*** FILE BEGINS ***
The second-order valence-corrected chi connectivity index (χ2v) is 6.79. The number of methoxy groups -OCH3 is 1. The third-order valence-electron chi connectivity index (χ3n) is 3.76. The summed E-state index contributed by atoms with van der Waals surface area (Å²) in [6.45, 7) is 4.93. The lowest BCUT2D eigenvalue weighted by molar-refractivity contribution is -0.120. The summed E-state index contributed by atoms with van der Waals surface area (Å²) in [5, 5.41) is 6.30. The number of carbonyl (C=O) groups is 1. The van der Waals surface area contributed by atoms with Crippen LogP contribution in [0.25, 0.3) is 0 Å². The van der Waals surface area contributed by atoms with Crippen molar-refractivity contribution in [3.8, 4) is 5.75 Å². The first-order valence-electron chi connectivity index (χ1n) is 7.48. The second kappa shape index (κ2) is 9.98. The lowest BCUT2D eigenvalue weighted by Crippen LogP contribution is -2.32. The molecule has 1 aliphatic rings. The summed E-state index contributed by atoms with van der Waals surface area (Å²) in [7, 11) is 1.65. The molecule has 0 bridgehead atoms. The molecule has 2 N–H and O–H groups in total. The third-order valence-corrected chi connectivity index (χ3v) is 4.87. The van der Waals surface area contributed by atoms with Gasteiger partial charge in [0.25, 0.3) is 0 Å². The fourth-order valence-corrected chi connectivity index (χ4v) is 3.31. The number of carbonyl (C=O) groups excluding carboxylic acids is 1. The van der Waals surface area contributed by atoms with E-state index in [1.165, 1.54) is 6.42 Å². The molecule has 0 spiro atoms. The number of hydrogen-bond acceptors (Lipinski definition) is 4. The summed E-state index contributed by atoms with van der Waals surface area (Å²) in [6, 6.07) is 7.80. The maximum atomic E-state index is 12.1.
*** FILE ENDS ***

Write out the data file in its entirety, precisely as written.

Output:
The second-order valence-corrected chi connectivity index (χ2v) is 6.79. The number of methoxy groups -OCH3 is 1. The third-order valence-electron chi connectivity index (χ3n) is 3.76. The summed E-state index contributed by atoms with van der Waals surface area (Å²) in [6.45, 7) is 4.93. The lowest BCUT2D eigenvalue weighted by molar-refractivity contribution is -0.120. The summed E-state index contributed by atoms with van der Waals surface area (Å²) in [5, 5.41) is 6.30. The number of carbonyl (C=O) groups is 1. The van der Waals surface area contributed by atoms with Crippen LogP contribution in [0.25, 0.3) is 0 Å². The van der Waals surface area contributed by atoms with Crippen molar-refractivity contribution in [3.8, 4) is 5.75 Å². The first-order valence-electron chi connectivity index (χ1n) is 7.48. The second kappa shape index (κ2) is 9.98. The lowest BCUT2D eigenvalue weighted by Crippen LogP contribution is -2.32. The molecule has 1 aliphatic rings. The summed E-state index contributed by atoms with van der Waals surface area (Å²) in [7, 11) is 1.65. The molecule has 0 bridgehead atoms. The molecule has 2 N–H and O–H groups in total. The third-order valence-corrected chi connectivity index (χ3v) is 4.87. The van der Waals surface area contributed by atoms with Gasteiger partial charge in [0.25, 0.3) is 0 Å². The fourth-order valence-corrected chi connectivity index (χ4v) is 3.31. The number of carbonyl (C=O) groups excluding carboxylic acids is 1. The van der Waals surface area contributed by atoms with E-state index in [1.165, 1.54) is 6.42 Å². The molecule has 0 spiro atoms. The number of hydrogen-bond acceptors (Lipinski definition) is 4. The summed E-state index contributed by atoms with van der Waals surface area (Å²) in [6, 6.07) is 7.80. The maximum atomic E-state index is 12.1.